- Early Childhood
- Older Adults
- Youth Development
- Neighborhood Affordability
- Non-Profit Contracting
- 2020 Census
UNH is working to holistically address the factors that contribute to this state of unaffordability. Following in the footsteps of past trailblazers like Jacob A. Riis and Lillian Ward, today’s settlement house leaders advocate for policies that drive neighborhood affordability.
We envision a world where New Yorkers have options when looking for affordable housing, and where someone who wants a full-time job can find one that pays the bills.
New York City is becoming increasingly unaffordable. UNH fights for policies that protect tenants, promote public housing, and encourage the development of housing that is truly affordable for all New Yorkers.
UNH partners with good government groups calling for accountability & transparency in government spending to ensure that taxpayer dollars are deployed as thoughtful investments, and that the return on those investments—namely jobs that are created—are available to New Yorkers who need them.
In a City with a thriving economy, every New Yorker who is looking for a full-time job should be able to secure one. In order to achieve this vision, we advocate for investments in workforce development and skills training that help low- and moderate-income residents land career-track jobs with living wages.
To slow the loss of affordable housing a "flip tax" would discourage speculative buying of one- to five-family homes in New York City. A flip tax would have no impact on prospective home buyers, but would weaken the potential return on flipped properties by imposing a steep tax on properties sold within two years of their original purchase.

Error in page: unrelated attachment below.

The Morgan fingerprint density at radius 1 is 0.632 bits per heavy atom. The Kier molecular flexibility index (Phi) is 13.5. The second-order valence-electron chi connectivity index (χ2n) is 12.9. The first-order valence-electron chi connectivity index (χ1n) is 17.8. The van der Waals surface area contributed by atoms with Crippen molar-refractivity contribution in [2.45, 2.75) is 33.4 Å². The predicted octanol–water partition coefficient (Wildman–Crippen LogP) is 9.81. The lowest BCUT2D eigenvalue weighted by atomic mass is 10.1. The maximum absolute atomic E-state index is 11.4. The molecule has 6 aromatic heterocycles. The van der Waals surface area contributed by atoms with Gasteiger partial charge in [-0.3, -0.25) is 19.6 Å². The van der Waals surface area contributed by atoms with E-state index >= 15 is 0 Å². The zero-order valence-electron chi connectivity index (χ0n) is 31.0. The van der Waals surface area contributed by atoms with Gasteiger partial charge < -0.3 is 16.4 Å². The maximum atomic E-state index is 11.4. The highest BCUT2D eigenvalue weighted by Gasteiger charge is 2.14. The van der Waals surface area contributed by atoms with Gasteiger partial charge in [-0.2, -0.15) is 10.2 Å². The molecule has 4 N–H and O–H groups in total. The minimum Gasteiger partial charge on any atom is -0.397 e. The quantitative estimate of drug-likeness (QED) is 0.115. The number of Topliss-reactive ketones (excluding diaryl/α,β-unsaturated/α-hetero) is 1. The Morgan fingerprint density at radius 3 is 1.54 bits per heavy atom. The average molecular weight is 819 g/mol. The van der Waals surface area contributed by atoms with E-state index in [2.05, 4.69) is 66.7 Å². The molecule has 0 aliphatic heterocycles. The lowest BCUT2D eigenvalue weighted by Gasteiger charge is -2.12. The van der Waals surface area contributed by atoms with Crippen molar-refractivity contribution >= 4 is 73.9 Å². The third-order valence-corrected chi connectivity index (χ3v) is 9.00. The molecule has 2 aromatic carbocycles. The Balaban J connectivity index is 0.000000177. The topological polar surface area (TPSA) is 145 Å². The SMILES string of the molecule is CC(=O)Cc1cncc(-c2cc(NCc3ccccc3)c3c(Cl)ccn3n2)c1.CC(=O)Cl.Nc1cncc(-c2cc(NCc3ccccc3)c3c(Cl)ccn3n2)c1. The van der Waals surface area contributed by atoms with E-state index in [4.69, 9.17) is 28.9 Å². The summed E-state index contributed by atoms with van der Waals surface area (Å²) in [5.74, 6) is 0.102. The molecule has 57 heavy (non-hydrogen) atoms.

NYCHA provides housing for more than 400,000 New Yorkers, and manages community space for more than 250 non-profit run community centers, child care centers, and senior centers. Unfortunately, after years of Federal and State divestment, NYCHA has an immense capital improvement backlog. UNH advocates for the establishment of a capital fund dedicated to non-profits operating out of NYCHA-based sites to empower them to address pressing capital needs.
Rent regulations protect New York City tenants and keep apartments affordable for long-term residents, slowing the displacement caused by gentrification and rising rents. UNH supports the renewal of rent regulations in 2019, the repeal of the vacancy bonus (which can financially motivate landlords to harass their long-term tenants), and the repeal of de-regulation laws that led to the loss of 152,000 regulated apartments since 1997.